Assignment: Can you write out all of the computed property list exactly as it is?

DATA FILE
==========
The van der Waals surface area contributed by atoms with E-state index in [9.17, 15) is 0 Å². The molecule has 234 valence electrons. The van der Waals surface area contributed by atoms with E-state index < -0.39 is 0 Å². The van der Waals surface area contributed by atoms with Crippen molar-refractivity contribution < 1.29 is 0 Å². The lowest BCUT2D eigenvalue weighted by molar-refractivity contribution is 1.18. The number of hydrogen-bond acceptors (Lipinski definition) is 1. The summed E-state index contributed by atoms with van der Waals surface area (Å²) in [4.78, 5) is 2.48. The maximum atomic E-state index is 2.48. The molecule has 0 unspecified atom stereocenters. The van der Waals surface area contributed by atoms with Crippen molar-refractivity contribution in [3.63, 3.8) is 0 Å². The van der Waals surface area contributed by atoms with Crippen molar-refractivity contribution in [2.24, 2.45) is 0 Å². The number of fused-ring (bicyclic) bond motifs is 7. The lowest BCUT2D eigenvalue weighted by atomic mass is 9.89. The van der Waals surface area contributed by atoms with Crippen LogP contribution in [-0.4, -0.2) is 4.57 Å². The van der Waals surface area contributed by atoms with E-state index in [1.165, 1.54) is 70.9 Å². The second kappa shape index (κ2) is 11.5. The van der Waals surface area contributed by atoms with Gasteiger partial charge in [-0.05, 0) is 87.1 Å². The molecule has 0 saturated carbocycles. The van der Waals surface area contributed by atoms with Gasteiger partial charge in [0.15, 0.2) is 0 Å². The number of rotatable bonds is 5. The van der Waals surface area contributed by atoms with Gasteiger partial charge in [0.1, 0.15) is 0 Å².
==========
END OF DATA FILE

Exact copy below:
The van der Waals surface area contributed by atoms with E-state index in [9.17, 15) is 0 Å². The molecule has 234 valence electrons. The van der Waals surface area contributed by atoms with E-state index < -0.39 is 0 Å². The van der Waals surface area contributed by atoms with Crippen molar-refractivity contribution < 1.29 is 0 Å². The lowest BCUT2D eigenvalue weighted by molar-refractivity contribution is 1.18. The number of hydrogen-bond acceptors (Lipinski definition) is 1. The summed E-state index contributed by atoms with van der Waals surface area (Å²) in [4.78, 5) is 2.48. The maximum atomic E-state index is 2.48. The molecule has 0 unspecified atom stereocenters. The van der Waals surface area contributed by atoms with Crippen molar-refractivity contribution in [3.63, 3.8) is 0 Å². The van der Waals surface area contributed by atoms with Crippen molar-refractivity contribution in [2.24, 2.45) is 0 Å². The number of fused-ring (bicyclic) bond motifs is 7. The lowest BCUT2D eigenvalue weighted by atomic mass is 9.89. The van der Waals surface area contributed by atoms with Crippen LogP contribution in [-0.4, -0.2) is 4.57 Å². The van der Waals surface area contributed by atoms with E-state index in [1.165, 1.54) is 70.9 Å². The second kappa shape index (κ2) is 11.5. The van der Waals surface area contributed by atoms with Gasteiger partial charge in [-0.05, 0) is 87.1 Å². The molecule has 0 saturated carbocycles. The van der Waals surface area contributed by atoms with Gasteiger partial charge in [0.15, 0.2) is 0 Å². The number of rotatable bonds is 5. The van der Waals surface area contributed by atoms with Gasteiger partial charge in [0.1, 0.15) is 0 Å².